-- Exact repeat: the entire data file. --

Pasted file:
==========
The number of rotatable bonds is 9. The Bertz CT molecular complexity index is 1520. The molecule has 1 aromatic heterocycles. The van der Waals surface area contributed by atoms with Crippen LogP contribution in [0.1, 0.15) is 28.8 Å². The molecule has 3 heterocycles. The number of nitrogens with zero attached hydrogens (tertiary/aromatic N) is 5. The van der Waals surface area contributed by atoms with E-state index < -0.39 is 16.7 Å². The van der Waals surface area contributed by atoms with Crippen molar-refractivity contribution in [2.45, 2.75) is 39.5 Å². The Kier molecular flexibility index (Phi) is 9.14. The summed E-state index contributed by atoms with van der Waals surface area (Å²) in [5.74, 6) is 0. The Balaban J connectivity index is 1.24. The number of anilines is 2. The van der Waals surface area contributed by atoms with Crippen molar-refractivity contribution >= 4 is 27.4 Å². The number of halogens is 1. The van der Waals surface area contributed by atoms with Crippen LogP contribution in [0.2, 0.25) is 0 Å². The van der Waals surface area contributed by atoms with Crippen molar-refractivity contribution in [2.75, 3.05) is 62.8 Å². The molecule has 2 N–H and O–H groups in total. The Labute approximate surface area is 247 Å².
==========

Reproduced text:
The number of rotatable bonds is 9. The Bertz CT molecular complexity index is 1520. The molecule has 1 aromatic heterocycles. The van der Waals surface area contributed by atoms with Crippen LogP contribution in [0.1, 0.15) is 28.8 Å². The molecule has 3 heterocycles. The number of nitrogens with zero attached hydrogens (tertiary/aromatic N) is 5. The van der Waals surface area contributed by atoms with E-state index < -0.39 is 16.7 Å². The van der Waals surface area contributed by atoms with Crippen molar-refractivity contribution in [2.45, 2.75) is 39.5 Å². The Kier molecular flexibility index (Phi) is 9.14. The summed E-state index contributed by atoms with van der Waals surface area (Å²) in [5.74, 6) is 0. The Balaban J connectivity index is 1.24. The number of anilines is 2. The van der Waals surface area contributed by atoms with Crippen molar-refractivity contribution >= 4 is 27.4 Å². The number of halogens is 1. The van der Waals surface area contributed by atoms with Crippen LogP contribution in [0.2, 0.25) is 0 Å². The van der Waals surface area contributed by atoms with Crippen molar-refractivity contribution in [2.75, 3.05) is 62.8 Å². The molecule has 2 N–H and O–H groups in total. The Labute approximate surface area is 247 Å².